What would you say is the single most compelling, prima facie argument for God?
The argument I find most compelling is sometimes called the Argument from Desire.
At the very beginning of the Summa Theologiae, St. Thomas says that “To know that God exists in a general and confused way is implanted in us by nature, inasmuch as God is man’s beatitude.” What does this mean? We naturally long for beatitude, for that complete and utter happiness which would leave nothing further to be desired. But “nature makes nothing in vain” – thirst is quenched by water, hunger is filled by food, and in general, for every basic desire there is something that can satisfy it. So there must be Something that could satisfy the longing for beatitude. That Something, that supremely loveable object of the longing for beatitude, is God.
Ah, but how far short of knowing what God is such knowledge falls! If we know God only as the mysterious object of the longing for beatitude, and if we mistakenly suppose beatitude to lie in some merely natural good – say, pleasure, beauty, or erotic love – then we will mistakenly take that good as our “god.” So can we go further?
Fortunately, we can, because experience shows that every natural good leaves something further to be desired. In fact, the totality of all natural goods leaves something further to be desired. The world is so achingly beautiful, and yet it keeps breaking our hearts. We keep asking, “Is this all there is?”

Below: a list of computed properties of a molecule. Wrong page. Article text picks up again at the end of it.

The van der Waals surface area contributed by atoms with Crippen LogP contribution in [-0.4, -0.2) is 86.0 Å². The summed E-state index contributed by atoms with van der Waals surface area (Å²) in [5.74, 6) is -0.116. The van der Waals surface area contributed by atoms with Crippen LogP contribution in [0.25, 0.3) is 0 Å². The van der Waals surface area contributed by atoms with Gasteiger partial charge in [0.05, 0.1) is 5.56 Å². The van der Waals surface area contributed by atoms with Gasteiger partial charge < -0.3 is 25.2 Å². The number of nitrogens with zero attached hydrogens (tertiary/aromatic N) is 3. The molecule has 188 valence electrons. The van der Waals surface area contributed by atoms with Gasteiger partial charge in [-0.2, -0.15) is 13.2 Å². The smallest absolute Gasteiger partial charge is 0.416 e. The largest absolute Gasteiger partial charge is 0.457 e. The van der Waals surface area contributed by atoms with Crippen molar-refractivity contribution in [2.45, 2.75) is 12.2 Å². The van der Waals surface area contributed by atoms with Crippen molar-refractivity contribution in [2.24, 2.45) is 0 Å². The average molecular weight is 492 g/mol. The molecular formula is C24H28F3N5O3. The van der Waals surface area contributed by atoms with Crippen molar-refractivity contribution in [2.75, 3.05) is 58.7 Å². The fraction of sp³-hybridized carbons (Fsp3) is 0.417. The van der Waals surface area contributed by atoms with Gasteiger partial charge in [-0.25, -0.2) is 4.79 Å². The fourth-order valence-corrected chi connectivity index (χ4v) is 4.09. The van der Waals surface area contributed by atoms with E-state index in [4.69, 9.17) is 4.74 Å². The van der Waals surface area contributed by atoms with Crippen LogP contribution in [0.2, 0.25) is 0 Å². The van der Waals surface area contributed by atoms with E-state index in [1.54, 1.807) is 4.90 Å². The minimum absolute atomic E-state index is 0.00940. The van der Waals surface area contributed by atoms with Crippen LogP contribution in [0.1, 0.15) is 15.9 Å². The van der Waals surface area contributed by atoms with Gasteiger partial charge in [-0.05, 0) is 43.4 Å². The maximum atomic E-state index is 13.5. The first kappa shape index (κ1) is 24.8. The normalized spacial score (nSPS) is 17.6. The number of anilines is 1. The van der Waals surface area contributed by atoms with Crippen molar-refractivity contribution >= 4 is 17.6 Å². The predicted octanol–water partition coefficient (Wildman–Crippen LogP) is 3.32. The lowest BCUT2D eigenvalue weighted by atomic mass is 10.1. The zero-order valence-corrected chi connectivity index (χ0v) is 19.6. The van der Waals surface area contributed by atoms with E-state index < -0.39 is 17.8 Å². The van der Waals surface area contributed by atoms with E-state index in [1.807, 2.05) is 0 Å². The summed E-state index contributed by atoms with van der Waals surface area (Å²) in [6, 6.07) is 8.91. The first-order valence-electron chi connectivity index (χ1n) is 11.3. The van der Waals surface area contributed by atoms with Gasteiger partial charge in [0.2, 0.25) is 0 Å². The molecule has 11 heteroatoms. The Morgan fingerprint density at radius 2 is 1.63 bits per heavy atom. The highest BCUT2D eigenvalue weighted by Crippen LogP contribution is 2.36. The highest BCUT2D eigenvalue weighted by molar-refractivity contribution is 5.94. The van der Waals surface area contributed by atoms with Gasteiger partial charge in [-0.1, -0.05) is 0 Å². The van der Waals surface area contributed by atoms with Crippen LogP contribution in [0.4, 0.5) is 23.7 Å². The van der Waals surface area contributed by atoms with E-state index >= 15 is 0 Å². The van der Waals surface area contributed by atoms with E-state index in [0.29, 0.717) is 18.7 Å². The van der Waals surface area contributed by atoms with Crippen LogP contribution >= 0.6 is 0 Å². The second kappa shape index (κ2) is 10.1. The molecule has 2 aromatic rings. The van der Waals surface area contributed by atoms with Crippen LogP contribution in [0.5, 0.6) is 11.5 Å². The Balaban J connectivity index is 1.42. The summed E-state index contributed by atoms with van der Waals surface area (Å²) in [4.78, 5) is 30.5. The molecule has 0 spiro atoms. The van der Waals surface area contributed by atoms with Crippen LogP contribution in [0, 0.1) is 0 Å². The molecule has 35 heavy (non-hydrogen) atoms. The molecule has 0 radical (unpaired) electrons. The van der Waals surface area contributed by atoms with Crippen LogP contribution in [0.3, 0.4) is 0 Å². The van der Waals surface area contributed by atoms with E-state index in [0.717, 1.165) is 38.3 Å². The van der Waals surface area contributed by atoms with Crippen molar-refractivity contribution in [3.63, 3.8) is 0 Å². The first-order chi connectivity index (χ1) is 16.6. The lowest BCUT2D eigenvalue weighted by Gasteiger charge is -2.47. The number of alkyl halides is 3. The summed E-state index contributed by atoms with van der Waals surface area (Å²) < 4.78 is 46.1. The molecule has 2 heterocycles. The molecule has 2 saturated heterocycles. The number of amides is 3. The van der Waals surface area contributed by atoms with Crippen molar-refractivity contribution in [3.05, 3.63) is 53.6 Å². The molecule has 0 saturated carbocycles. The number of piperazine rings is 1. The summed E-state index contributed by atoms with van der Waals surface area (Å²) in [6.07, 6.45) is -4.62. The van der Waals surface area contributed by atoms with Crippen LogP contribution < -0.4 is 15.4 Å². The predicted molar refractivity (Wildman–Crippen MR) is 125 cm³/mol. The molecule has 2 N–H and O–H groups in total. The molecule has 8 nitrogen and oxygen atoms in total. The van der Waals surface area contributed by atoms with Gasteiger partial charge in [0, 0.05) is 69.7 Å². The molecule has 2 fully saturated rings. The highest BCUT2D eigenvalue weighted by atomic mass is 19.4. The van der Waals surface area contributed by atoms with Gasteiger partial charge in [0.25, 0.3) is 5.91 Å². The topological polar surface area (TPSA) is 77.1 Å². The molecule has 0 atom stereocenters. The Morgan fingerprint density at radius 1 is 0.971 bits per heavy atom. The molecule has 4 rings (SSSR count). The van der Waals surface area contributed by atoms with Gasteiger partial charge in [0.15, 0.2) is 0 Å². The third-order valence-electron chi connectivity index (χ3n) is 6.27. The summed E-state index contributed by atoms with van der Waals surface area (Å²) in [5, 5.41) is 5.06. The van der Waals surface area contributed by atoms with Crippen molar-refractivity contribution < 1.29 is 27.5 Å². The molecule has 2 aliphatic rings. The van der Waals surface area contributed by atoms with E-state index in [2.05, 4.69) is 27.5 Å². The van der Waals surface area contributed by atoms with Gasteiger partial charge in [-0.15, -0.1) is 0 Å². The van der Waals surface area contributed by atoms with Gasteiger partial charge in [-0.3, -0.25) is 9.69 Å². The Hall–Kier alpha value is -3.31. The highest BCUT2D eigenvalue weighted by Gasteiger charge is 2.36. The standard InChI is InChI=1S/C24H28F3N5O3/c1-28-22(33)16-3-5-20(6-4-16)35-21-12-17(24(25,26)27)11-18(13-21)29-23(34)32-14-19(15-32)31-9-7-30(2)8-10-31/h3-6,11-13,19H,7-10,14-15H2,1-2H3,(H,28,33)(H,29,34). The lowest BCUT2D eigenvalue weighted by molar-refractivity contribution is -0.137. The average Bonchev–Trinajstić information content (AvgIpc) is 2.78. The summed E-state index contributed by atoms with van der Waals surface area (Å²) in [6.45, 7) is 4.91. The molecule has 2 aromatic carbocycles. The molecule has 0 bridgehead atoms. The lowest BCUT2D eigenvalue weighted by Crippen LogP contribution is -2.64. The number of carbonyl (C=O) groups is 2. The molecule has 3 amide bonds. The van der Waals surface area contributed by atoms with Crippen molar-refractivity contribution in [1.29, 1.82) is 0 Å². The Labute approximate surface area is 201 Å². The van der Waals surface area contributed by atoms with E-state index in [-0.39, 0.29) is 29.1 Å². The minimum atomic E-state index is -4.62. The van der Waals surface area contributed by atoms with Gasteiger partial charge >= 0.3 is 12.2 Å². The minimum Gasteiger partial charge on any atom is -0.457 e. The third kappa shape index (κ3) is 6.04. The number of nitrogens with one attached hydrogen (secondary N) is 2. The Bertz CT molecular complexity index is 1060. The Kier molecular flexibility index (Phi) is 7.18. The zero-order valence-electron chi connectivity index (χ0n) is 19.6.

It follows that if the longing for beatitude really does have an object, it must lie not within nature, but beyond it.
Taken together, the various arguments for the existence of God tell us quite a bit about Him: For example, that He is the First Cause of all things and the Source of all Good, and that there is only one of Him.
That isn’t enough, is it? Not even all the philosophical arguments together can tell us that He has come among us, shared our burdens, and atoned for us. For that, we must consult testimony of witnesses -- which is to say, the Gospels.
Even so, the philosophical arguments do faith a great service. They are preambles to faith, because they show it to be reasonable to believe in the sort of God of whose deeds the Gospels teach.
The emeritus Pope has remarked that Christians used to say to pagans that the God whom we worship is not some god of myth, like theirs, but the God of whom the philosophers spoke -- but whom they did not worship.
They knew Him only as a theorem. We know Him as Immanuel, God with us.
You might be interested in this little riff on the Argument from Desire. It was my pre-Christmas post two years ago: